- June 7th, 2012
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So, last Friday night I went to Bully Boy’s speakeasy party.
It was pretty sweet.
Let me explain.
A couple months ago, the Bully Boys started dropping hints on Facebook and Twitter that they were going to throw an exclusive bash to celebrate their one year anniversary of the distillery. Old-timey garbed dudes started showing up at local bars, and posters appeared around town, each with a QR code to scan, which took you to a website. From there you registered, and got a secret entry password to the secret location (which wasn’t revealed until a week before the party), in the style of old speakeasies. I still have no idea what my password actually was, since the audio file kinda slurred the last word. Black gull? Black gulp? Black colt? Not a clue. Something like that. So I planned to equally slur the last word to gain entry.
Finally, the location was revealed: the Waterworks Museum out in Chestnut Hill. It’s located on the reservoir, and was the original municipal water pump station for the City of Boston until the 1970s, when the source was switched over to the gigantoid Quabbin Reservoir out in Central MA. The Lady Friend and I arranged a logistical puzzle (she was coming from Seaport in the city, whereas I was coming from work, then into the city on the T) and met up on the green line, carefully avoiding the horror of the B train through Boston University. Seriously, it stops every 30 feet out there. Ridiculous. After snagging a C train to the Reservoir stop (they were running shuttle buses after Reservoir, so we totally lucked out on that one) we had a brief stroll around the Chestnut Hill Reservoir itself, and over to the museum. Entrance was gained via the side door, and in we went. They actually never even asked for the password.
Just inside the door, we ran into co-Bully Boy Will Willis, and chatted for a bit before continuing farther in to the museum. Holy snotrockets. This place was HUGE. Three story-high machinery lit with accent lights towered above, while the DJ pumped out remixes of classic Prohibition-era ditties (before switching over to some sweet Ace of Base). Several bars were set up throughout the machine room, and we sidled up to one to get a few drinks. I led off with a Mojito (pre-mixed, but Mojitos are a pain to make) and the Lady Friend went with the Rough Rider, the whiskey cocktail. After our traditional Bully Boy cheer “BULLY!” We took in the small details while sipping our drinks: the cigarette candle holders (real cigs… I checked), Bully Boy branded coasters, match books and empty liquor bottles as flower vases, all arranged on wooden casks. The Bully Boy logo projected brightly onto the machine room floor, and the guests, some decked-out in Prohibition-era attire, meandered in to clutch highball glasses and stare at the mechanisms looming above.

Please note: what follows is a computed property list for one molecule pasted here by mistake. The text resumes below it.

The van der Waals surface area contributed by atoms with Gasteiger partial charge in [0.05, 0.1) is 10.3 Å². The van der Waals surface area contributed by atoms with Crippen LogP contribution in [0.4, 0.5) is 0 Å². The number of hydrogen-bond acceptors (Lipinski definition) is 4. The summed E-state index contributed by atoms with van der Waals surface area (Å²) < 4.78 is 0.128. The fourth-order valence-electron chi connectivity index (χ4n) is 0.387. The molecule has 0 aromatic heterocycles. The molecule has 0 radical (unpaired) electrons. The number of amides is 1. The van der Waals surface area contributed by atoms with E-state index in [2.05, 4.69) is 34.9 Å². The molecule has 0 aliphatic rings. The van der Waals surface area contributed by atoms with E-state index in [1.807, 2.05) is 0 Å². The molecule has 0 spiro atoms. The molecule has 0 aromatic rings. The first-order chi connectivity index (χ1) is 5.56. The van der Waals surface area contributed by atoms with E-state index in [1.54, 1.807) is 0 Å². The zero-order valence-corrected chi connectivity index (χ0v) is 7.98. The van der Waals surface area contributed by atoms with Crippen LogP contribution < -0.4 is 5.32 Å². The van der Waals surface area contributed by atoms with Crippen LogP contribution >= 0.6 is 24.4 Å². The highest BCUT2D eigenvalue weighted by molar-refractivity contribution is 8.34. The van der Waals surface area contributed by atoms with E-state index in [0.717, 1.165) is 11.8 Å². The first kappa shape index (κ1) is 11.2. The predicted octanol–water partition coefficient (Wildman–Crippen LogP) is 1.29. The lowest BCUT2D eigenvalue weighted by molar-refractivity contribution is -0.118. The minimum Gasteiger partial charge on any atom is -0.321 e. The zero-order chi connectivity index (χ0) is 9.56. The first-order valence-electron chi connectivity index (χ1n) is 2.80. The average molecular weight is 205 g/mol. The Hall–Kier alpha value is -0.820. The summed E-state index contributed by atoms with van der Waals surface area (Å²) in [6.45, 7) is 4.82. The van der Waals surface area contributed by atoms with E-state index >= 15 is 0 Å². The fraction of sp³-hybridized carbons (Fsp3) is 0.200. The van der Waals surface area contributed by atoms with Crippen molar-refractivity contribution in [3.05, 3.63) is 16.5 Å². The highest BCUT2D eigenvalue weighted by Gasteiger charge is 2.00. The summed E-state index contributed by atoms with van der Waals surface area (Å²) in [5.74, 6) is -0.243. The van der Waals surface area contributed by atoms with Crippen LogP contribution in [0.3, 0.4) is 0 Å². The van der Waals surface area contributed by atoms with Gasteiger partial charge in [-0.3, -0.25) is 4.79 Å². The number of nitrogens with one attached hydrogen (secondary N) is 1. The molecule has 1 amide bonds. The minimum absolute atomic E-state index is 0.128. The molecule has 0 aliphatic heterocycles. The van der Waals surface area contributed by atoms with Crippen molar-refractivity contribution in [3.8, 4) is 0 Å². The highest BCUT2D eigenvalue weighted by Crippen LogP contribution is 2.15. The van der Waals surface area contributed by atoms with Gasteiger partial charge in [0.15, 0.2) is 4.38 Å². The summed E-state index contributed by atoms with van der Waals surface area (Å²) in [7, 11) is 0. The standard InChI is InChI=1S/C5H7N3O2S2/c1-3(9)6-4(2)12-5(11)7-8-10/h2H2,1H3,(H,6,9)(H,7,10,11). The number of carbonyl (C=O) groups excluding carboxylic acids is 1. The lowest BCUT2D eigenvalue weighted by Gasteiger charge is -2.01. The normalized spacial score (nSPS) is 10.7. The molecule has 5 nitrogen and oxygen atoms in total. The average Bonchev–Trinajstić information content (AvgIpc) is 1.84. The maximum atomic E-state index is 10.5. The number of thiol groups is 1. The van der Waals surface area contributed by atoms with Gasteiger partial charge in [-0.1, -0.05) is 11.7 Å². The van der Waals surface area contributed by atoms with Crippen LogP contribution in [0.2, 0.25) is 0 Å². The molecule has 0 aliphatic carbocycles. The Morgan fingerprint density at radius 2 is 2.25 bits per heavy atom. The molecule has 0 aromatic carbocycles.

Our next round of drinks worked out quite nicely as the Rule 37 for the week:
- 2 oz Bully Boy White Rum (our pour was at least double that, but I’m the last to complain about a heavy-handed bartender)
- Top with Night Shift Brewing Trifecta (Belgian-style pale ale)
- Garnish with lemon wedge
Um. Pour a whole bunch of rum into a pint glass and top with the Night Shift. Plop a lemon wedge in there and drink it.
Whoa. It was certainly boozy. Trifecta is a 7% abv beer to begin with, so there’s a decent amount of punch in this pint. Yes, it’s more of a beertail than proper cocktail, but this totally still counts. Nosed with a strange mixture of sugary blackstrap rum and a Belgian-y sweet & sour aroma. The Bully Boy certainly overpowers the brew, but it’s still in there with a faint cry of “I’m not dead yet!” The taste? My notes read “oh that’s strange.” A Belgian fruity and sour note, offset by the sugar of the rum. There’s certainly a boozy astringency as well, and an almost grapey sour quality to the Belgian. I’d have to try the beer straight to get a better idea of it, but the two did get along quite well.
As we slurped our Commodores, the OTHER Bully Boy, Dave, came over and chatted with us for a bit. As we were talking, Michael O’Mara, co-founder and brewer of Night Shift, walked up, fresh from delivering kegs at the American Craft Beer Festival, and we were introduced. His altered suggestion for the drink was a shot of Bully Boy rum, topped with the Trifecta and lemon wedge, but served in the skinny highball glass over ice. It probably would have been a more manageable alcohol content, and a better blend of flavors, but I was satisfied with my big ol’ pint o’ booze.
The Lady Friend and I stayed a bit longer, exploring the museum, tasting more cocktails and having some snacks. We headed out as the party got REALLY crowded, and made our way back to the T, complete with Indiana Jones-style lawn sprinkler evasion maneuvers. While waiting for the God-forsaken T train way out in the wasteland of Cleveland Circle, we observed a pointy kitty (large rat) shuffling and snuffling along the rails. The Lady Friend, unperturbed by our new acquaintance from the Order Rodentia, and perhaps feeling a bit cocktail-laden, insisted on sitting on a junction box clearly marked “Wet Paint.” Luckily for her, it had dried by that point leaving khakis unblemished for the trip home. Bully!